Being cheated on causes a lot of pain, there’s no doubt about that. But what about the person who did the cheating? An endless number of books and movies chronicle the deep anger and sadness felt by the innocent party. But few give the unfaithful partner a chance to tell their story honestly and openly—what led them to infidelity, how it affected their relationship, and what kind of emotional fallout resulted.
With this in mind, we asked five (anonymous) women who two-timed a partner to share their story, no judgment. Their wildly different rationales for being unfaithful and what happened in the aftermath show that no two stories of cheating are alike.
“It helped me get out of a relationship that didn’t suit me”
“I got married young, and divorced young. Then I started dating my boss. I met him soon after my divorce, and at the time it felt right, so I didn’t think much before saying yes to a committed relationship.
It wasn’t until six months into the relationship when I realized he wasn’t at all what I wanted. The more I started to think about what I did want, the more I disconnected from him. But because he was my boss, I was afraid that if I ended the relationship, I would lose my job. So I tried to make it work and reconnect with him.
After another six months of this, a new guy was hired at work. “Wow, he is what I want,” I realized. He made me laugh, he made me feel seen, and we had chemistry. We became close friends and texted constantly.
It truly was platonic at first, until we started talking on the phone for hours each day. I found myself hiding our calls from my boyfriend, and when he’d question what we’d talk about, I’d say, “Everything. He just gets me.” As soon as those words came out of my mouth, I knew I needed to end things with my boyfriend. I felt it in my gut, my heart, and my head.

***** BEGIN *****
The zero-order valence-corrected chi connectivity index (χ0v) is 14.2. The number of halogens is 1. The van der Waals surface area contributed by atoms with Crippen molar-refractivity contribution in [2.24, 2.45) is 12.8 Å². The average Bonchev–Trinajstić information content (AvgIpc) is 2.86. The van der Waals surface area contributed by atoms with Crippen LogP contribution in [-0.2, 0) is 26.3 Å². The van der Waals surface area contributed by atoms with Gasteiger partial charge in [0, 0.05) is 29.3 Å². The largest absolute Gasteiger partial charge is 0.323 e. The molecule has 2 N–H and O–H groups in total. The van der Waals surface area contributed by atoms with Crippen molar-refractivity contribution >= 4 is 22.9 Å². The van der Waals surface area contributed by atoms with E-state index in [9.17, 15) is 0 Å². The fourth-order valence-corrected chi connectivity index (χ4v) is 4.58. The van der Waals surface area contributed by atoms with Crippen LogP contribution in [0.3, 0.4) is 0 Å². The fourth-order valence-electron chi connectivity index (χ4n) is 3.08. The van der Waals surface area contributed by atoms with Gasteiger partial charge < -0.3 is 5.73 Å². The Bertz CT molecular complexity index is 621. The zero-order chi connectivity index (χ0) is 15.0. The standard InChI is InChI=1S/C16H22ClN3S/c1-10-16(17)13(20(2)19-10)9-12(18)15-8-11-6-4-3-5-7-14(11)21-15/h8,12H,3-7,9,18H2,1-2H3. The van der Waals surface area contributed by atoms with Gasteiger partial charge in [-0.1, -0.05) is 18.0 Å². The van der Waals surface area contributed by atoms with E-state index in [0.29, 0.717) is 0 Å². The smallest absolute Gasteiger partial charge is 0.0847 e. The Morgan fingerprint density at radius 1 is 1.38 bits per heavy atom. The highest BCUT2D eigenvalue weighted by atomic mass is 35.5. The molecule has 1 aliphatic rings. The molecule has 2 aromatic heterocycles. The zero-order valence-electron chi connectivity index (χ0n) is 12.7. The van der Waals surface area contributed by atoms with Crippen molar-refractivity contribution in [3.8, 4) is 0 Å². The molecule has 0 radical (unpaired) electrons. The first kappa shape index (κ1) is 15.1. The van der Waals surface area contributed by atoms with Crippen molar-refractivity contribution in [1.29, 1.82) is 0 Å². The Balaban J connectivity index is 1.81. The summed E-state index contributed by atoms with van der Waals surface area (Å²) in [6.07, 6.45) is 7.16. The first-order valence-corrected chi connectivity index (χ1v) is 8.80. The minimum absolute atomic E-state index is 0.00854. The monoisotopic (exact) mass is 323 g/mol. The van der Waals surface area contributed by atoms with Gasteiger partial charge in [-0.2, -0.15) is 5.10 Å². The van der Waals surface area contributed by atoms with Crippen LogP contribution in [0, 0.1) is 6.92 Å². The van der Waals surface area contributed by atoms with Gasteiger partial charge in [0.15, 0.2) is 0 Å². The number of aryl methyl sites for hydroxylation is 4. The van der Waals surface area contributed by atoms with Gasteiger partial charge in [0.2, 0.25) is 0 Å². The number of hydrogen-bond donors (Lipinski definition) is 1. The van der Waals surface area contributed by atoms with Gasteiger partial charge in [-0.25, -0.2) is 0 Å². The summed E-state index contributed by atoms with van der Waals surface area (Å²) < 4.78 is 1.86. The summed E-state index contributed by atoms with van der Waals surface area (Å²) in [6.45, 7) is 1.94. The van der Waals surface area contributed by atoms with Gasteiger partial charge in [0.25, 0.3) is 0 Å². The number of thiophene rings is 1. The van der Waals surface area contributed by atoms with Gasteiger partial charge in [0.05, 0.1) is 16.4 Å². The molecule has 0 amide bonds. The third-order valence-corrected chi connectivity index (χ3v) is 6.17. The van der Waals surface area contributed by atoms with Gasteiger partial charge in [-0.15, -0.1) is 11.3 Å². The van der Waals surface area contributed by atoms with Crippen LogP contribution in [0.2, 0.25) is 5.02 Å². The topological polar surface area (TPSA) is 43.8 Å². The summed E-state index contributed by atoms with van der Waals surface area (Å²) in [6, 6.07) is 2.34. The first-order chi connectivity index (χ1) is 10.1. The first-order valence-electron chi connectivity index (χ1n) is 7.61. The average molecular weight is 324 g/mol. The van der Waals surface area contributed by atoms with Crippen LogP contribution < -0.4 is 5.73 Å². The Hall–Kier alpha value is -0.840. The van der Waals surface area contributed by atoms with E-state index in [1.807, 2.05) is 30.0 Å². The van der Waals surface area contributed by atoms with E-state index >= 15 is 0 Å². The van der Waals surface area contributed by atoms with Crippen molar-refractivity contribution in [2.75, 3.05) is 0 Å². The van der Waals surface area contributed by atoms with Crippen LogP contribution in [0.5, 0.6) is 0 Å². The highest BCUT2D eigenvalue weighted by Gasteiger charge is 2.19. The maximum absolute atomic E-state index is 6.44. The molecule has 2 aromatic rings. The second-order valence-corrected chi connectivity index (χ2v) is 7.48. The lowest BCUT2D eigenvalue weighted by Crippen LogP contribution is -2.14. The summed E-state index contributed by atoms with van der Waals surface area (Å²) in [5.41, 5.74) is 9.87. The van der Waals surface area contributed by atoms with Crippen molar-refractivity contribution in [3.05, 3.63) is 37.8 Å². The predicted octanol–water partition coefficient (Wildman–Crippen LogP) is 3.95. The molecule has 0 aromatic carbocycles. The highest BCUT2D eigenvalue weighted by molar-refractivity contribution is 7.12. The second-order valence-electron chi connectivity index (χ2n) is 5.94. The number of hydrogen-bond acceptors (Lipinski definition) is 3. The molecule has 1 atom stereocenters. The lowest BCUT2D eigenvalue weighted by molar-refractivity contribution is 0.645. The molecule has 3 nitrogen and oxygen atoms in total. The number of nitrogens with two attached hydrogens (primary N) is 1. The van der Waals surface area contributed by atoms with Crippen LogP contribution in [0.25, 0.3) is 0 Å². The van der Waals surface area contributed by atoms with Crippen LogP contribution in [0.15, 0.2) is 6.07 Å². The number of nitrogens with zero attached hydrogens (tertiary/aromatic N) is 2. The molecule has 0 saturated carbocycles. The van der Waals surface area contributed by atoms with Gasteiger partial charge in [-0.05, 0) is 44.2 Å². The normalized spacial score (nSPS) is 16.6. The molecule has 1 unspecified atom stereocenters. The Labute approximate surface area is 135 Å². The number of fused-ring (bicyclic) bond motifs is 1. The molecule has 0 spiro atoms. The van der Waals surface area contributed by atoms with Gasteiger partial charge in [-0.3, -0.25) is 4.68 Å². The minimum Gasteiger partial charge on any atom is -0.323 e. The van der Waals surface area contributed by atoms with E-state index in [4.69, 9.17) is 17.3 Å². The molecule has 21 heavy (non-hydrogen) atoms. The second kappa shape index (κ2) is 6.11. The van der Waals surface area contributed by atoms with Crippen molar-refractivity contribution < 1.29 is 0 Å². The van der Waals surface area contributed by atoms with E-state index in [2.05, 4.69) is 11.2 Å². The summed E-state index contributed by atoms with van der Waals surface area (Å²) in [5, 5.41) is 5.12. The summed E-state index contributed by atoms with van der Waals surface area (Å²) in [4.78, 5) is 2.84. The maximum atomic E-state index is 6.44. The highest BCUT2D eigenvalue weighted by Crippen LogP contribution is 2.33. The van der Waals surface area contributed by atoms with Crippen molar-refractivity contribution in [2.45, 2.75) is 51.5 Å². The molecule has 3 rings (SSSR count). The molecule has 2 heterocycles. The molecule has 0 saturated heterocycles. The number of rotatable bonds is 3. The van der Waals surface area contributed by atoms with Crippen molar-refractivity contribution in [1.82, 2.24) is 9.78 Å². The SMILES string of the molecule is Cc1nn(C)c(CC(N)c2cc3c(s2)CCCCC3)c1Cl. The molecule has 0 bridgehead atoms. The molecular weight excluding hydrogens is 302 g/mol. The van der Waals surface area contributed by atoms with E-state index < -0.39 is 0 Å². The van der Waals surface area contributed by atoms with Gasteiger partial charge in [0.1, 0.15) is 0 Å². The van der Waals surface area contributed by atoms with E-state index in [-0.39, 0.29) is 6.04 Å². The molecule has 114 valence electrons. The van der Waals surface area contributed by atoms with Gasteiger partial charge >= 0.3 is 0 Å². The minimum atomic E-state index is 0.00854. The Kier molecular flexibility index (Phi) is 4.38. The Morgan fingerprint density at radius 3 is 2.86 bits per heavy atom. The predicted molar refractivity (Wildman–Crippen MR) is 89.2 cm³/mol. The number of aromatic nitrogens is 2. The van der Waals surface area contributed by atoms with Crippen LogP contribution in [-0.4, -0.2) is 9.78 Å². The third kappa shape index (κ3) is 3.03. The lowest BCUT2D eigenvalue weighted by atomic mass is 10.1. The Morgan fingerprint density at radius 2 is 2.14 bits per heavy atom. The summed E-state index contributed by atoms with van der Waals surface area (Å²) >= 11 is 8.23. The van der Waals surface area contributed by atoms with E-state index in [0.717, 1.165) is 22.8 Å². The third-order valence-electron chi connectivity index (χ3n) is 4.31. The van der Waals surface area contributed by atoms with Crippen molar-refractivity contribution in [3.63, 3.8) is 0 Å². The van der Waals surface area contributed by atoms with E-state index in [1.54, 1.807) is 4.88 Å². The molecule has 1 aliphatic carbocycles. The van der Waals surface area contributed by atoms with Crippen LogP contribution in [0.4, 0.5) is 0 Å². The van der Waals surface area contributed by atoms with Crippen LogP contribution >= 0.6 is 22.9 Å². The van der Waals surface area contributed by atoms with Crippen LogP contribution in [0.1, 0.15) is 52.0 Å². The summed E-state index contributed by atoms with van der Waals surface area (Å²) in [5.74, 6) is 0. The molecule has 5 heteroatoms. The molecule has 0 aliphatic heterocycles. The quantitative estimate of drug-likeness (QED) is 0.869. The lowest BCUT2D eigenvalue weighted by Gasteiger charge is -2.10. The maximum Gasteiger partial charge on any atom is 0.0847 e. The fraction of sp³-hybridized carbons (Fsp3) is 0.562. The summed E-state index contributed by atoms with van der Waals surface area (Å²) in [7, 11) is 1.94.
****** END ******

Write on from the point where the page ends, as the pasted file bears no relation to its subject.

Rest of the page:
I knew I had been emotionally cheating on my boyfriend for a long time. But ultimately, the emotional cheating helped me get out of a relationship that didn’t suit me.”
“I have zero regrets about any of it”
My boyfriend and I met in high school and became exclusive during our sophomore year of college. The decision was tough because we knew he’d be transferring to another school that spring. We made the most of our fall and winter together and became super serious. At the time, him transferring colleges felt like the worst thing to happen to me.
I loved him and we would see each other often, and those times were great. But I missed the constant attention from when we were at the same school, and I was young and dumb. I hooked up with several guys over the next five years, even though my college boyfriend and I were exclusive.
When I graduated college, he still had a semester to go. I moved to a different state for a new job and he was supposed to move in with me after he graduated in December… but I fell in love with with my next-door neighbor. It was messy. My neighbor-lover was going through a divorce, and I still hadn’t called it quits on my long-term boyfriend.
At the time, I loved the attention, and I was so confident I would never get caught. The guilt was there, but it wasn’t as bad as I thought it should have felt. I ended up calling off my relationship with my boyfriend and marrying my neighbor. If I cheated on my husband right now, I can’t imagine the guilt I would feel. It’s crazy to reflect back on this 10, 15 years ago. But I do know one thing: I have zero regrets about any of it.”
“Cheating is still something I’m ashamed of”